Research Output

Using photogrammetry method to evaluate the shear module of the laminated glass beam in torsion tests

  The laminated structural glass beam is a modern, transparent and innovative structural element, widely used in supporting floor and roof plates, glass walls and many other applications. Despite many favourable characteristics inherent in the material such as high compressive strength, flexibility, aesthetics and sustainability, there are shortcomings in the design of such glass elements: 1) glass is brittle in nature and fails instantaneously; 2) there is an absence of unified design codes. Engineers therefore must use scattered national codes for guidance with no set design procedure, causing hesitancy and over-design of elements. This ongoing research aims to provide new knowledge in the field by deriving the shear modulus, which is an important strength factor in structural elements, of multi-layer laminated glass beams. Currently the determination of the shear modulus is achieved through four-point bending tests which generally result in lateral-torsional buckling failure – a combination of bending and shear. Torsion induces a purer state of shear failure in such elements, yet there have been no torsion tests documented on glass beams so far. By taking inspiration from human and animal visual systems, binocular stereo-vision based algorithms can be applied to compute 3D disparities, distances and coordinates of any object. The aforementioned techniques are applied to this research in the form of an advanced photogrammetry method. This is comprised of a binocular stereo-vision experimental setup, which is a two-camera setup (left and right) that are fixated to specified target areas on a beam sample. As the beam is subjected to experimental torsion and rotation occurs, simultaneous images are taken at regular intervals. With the inclusion of machine-vision algorithms in MvTec HALCONs HDevelop programming environment, highly-accurate 3D distance measurements are attained from the specified target marks through camera calibration procedures and the reconstruction of 3D coordinates. The results from the aforementioned methods can be applied to existing analytical models to derive the shear modulus of laminated glass beams, and may help to provide knowledge that can support the development of a future structural glass Eurocode.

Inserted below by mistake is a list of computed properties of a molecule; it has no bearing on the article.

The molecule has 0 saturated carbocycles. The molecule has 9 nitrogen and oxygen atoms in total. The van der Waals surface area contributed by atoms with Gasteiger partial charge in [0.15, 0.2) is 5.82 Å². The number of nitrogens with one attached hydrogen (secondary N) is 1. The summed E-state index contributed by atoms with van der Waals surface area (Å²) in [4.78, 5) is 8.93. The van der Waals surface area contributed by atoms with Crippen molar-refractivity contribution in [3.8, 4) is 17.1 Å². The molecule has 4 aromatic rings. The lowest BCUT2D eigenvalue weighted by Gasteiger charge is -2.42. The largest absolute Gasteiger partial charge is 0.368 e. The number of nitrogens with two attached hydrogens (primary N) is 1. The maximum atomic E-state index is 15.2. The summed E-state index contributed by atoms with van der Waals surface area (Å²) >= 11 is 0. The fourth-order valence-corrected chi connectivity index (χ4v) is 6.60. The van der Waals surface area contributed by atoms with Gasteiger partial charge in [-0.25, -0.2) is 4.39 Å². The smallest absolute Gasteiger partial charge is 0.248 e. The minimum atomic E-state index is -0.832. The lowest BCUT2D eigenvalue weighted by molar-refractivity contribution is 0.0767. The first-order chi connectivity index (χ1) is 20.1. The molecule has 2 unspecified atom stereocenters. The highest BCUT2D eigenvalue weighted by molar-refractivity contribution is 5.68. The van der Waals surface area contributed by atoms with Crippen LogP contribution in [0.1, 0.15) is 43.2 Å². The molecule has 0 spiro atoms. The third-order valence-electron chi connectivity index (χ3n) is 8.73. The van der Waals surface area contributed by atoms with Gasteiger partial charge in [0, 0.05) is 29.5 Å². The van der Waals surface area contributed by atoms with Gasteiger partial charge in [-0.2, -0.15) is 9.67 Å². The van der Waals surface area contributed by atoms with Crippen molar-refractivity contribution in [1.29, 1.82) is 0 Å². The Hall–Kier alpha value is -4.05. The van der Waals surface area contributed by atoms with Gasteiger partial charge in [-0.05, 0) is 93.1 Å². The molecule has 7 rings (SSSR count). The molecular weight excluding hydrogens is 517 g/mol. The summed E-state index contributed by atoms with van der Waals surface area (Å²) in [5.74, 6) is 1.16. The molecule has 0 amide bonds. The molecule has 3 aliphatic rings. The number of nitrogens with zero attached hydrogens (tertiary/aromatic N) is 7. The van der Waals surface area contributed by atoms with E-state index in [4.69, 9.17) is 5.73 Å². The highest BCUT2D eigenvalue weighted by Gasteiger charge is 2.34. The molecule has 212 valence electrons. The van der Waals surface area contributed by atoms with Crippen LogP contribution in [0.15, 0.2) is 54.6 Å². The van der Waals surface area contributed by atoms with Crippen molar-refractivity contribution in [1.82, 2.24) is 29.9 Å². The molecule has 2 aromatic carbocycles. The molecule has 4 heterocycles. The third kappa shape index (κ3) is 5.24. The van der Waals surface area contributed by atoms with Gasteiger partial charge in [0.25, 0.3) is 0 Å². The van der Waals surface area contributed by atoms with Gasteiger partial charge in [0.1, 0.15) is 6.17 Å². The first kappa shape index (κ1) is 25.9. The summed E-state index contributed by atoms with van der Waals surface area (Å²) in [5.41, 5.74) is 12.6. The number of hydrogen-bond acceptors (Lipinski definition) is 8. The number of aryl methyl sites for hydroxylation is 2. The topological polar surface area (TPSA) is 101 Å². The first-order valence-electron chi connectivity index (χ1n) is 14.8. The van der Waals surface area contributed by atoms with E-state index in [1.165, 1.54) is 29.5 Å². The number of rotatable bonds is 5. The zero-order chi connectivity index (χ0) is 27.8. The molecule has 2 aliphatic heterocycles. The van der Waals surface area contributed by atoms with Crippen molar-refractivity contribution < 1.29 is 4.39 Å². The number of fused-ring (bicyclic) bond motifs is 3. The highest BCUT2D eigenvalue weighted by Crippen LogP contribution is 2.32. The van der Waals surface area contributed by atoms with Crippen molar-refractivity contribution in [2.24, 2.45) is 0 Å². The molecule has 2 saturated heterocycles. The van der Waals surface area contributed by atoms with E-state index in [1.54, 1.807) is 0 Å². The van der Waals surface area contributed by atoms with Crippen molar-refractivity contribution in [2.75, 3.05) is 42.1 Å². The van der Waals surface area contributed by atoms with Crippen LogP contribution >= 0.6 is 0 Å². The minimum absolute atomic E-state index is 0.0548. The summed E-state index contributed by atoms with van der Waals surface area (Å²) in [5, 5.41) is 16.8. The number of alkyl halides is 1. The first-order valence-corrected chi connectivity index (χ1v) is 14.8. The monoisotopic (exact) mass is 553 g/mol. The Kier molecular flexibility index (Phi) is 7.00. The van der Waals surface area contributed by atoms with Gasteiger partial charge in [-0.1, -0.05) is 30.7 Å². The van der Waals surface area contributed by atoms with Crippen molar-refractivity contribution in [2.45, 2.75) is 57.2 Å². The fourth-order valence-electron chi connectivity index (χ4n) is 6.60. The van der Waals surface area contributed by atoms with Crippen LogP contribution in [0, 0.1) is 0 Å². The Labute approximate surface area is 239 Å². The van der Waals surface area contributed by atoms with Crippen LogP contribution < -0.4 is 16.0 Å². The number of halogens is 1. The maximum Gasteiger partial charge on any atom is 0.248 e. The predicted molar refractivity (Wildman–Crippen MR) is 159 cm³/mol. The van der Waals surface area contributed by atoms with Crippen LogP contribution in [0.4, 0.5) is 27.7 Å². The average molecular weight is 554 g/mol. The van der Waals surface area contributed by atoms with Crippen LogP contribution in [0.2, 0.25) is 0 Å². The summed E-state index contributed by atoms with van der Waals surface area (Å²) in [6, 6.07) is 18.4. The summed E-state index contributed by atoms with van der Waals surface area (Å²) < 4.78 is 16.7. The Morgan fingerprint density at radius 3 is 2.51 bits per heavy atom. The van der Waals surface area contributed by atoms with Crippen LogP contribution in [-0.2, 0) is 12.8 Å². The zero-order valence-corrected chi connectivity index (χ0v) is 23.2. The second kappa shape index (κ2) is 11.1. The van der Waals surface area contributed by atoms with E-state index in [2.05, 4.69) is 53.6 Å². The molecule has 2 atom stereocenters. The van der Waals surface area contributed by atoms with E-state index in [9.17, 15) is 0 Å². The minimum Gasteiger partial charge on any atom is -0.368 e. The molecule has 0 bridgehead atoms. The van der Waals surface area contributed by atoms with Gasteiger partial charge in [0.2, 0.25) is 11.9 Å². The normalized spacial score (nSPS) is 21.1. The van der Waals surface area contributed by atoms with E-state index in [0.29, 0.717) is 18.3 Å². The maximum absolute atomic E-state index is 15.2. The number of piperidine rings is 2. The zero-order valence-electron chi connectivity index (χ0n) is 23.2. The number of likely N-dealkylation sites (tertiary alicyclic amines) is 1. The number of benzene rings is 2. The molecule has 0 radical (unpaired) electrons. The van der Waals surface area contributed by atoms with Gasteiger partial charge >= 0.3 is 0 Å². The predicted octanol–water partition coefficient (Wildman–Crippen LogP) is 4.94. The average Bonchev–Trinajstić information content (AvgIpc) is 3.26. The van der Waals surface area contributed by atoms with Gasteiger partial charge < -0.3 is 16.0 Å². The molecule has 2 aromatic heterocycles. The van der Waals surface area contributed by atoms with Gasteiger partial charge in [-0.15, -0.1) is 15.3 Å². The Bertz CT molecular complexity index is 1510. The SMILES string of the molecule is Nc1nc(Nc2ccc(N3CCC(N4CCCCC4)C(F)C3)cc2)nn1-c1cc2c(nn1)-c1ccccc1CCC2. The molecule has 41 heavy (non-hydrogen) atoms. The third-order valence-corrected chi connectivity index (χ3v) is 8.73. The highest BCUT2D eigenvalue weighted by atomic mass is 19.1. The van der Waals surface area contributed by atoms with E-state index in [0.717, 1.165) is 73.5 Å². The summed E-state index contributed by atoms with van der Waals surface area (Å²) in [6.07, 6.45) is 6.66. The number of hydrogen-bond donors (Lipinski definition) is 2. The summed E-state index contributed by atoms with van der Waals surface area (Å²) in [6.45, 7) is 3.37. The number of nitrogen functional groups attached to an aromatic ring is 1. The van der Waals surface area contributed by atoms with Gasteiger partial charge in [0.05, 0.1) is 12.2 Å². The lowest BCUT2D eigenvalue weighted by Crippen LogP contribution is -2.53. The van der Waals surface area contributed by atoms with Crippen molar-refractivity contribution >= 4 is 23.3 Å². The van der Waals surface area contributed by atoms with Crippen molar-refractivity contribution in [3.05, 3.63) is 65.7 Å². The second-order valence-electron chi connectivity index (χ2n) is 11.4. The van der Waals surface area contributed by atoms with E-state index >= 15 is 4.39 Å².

• Type:

    Conference Paper (unpublished)

  • Date:

    16 September 2019

  • Publication Status:


  • Funders:

    Edinburgh Napier Funded


Uheida, K., Zhang, J., & Deng, Y. (2019, September). Using photogrammetry method to evaluate the shear module of the laminated glass beam in torsion tests. Paper presented at Civil-Comp 2019: The Sixteenth International Conference on Civil, Structural and Environmental Engineering Computing, Riva del Garda, Italy


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